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Fire officials learn from past in responding to this year’s Fort McMurray wildfire

FORT MCMURRAY, Alta. — Bright red hoses thicker than a thigh snake along the highways near Fort McMurray, studded with cannons that can blast enough water into fire-threatened ditches to fill an Olympic-sized swimming pool every 90 minutes.

The soakers help protect buildings, homes and vital routes into and out of the Alberta city against wildfire flames that have forced the evacuation of four neighbourhoods. They’re just one of the lessons learned after the catastrophic wildfire that scorched the oilsands hub in 2016.

“The system was designed after 2016,” said Derek Sommerville, a wildfire specialist with the Alberta company Fire and Flood Emergency Services.

“We can cover large distances. That frees up traditional mobile resources like fire trucks and helicopters to deal with higher priority areas.”

The hoses, six kilometres of them, powered by a battery of 600-horsepower pumps, are an example of how Alberta seems better prepared to face such threats than it was eight years ago.

“They’re definitely a little better prepared with the notices that came out,” said David Warwick, a resident of one of the evacuated neighbourhoods. 

Lloyd Sawatzky also believes the province’s approach has improved. He came from the community of Slave Lake to help direct traffic and conduct checks in the vacated areas at the request of the new Regional Emergency Operations Centre.

“This is the first year they did it,” Sawatzky said. 

Jody Butz, the fire chief in charge of the Fort McMurray region, said Wednesday that the highway is open and day-to-day life continues in many parts of the region.

Still, 6,600 evacuated residents are likely to remain out of their homes until at least Tuesday. The rest of the city and other surrounding subdivisions remain under evacuation alert.

This year’s fire is burning along the ground instead of leaping from tree crown to tree crown. While that means it doesn’t move as fast, such fires can burn hotter and be just as hard to fight. 

In Beacon Hill, one of the evacuated neighbourhoods, police kept watch under a sky of light haze as a handful of residents returned home briefly to grab vital but forgotten supplies, such as prescription medicines. Nearby, fire crews squirted orange fire-retardant gel on bushes.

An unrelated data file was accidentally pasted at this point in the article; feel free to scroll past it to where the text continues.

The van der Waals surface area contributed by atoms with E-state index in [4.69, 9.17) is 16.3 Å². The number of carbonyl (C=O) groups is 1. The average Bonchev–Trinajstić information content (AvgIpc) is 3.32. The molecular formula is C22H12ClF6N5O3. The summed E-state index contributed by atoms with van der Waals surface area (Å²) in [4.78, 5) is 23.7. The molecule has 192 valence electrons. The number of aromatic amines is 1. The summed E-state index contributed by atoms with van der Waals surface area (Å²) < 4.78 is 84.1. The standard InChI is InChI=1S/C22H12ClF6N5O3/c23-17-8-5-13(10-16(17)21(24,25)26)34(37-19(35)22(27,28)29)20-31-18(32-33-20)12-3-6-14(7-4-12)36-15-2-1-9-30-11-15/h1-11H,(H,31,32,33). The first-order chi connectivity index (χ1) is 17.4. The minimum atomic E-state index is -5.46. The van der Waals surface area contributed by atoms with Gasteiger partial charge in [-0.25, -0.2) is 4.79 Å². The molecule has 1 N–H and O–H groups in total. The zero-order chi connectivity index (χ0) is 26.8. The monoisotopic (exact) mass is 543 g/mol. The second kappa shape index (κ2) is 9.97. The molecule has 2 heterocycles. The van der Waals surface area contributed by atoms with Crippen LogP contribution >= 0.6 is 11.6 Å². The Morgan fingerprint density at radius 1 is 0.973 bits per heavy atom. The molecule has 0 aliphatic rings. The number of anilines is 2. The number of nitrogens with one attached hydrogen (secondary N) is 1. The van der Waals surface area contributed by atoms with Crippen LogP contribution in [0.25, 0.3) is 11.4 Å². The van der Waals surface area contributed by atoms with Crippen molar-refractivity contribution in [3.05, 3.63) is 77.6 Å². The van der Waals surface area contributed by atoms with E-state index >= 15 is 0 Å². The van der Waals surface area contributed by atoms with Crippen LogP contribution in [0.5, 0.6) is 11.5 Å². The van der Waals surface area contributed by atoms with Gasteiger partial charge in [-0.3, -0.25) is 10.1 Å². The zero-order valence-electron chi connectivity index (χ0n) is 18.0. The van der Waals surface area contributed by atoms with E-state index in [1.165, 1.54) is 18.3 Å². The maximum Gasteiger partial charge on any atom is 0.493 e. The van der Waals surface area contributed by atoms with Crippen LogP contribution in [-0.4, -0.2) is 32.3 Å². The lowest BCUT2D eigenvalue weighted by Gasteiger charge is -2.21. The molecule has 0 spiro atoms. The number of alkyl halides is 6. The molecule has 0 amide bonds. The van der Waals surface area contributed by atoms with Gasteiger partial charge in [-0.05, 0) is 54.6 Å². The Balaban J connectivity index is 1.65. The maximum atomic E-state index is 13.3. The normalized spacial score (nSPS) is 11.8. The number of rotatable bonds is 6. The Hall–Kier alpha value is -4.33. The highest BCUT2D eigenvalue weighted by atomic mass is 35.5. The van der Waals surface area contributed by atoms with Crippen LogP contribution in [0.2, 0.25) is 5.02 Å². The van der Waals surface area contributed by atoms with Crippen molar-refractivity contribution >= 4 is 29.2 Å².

The fire moved to within five kilometres of the intersection of Highway 63 and Highway 881, the main southern route out of the municipality, and about six kilometres from the Fort McMurray landfill on the city’s outskirts.

It had grown to 210 square kilometres in size.

Josee St-Onge, an Alberta Wildfire information officer, said favourable winds should push the fire from the city, but weather can change at any point.

Another much smaller wildfire has popped up, about three kilometres north of Fort McMurray, west of Highway 63 and north of Parsons Creek.

Officials say this new blaze, detected Wednesday, poses no threat to the community at this time.

This is the second time Fort McMurray, a city of 68,000, has been forced to flee the flames. In 2016, a wildfire nicknamed The Beast destroyed well over 2,000 homes and forced 80,000 out of the city and surrounding area.

In Edmonton, Alberta Premier Danielle Smith said she sympathizes with those who have left, but public safety is paramount. She said those displaced by fire evacuations will be eligible to receive $1,250 per adult and $500 per child after a week.

Other fires across Western Canada have forced residents out of their homes.

In northeastern British Columbia, a widening area around Fort Nelson, a town of 4,700, remained under evacuation. As of early Wednesday evening, the Parker Lake fire covered some 127.41 square kilometres.

Rob Fraser, mayor of the Northern Rockies Regional Municipality, urged residents not to return to their homes after RCMP had to relocate a safety checkpoint outside the community. He said emergency crews need to focus on fighting fires rather than looking out for people heading into harm’s way.

The BC Wildfire Service said light rain and cooler temperatures were in the forecast and could stop the fire from spreading closer to the town.

In Manitoba, about 500 people remained out of the remote northwestern community of Cranberry Portage.

Officials said a fire there is about 80 per cent contained and, if things go well, residents could be back in their homes this weekend.

This report by The Canadian Press was first published May 16, 2024.

Bob Weber, The Canadian Press


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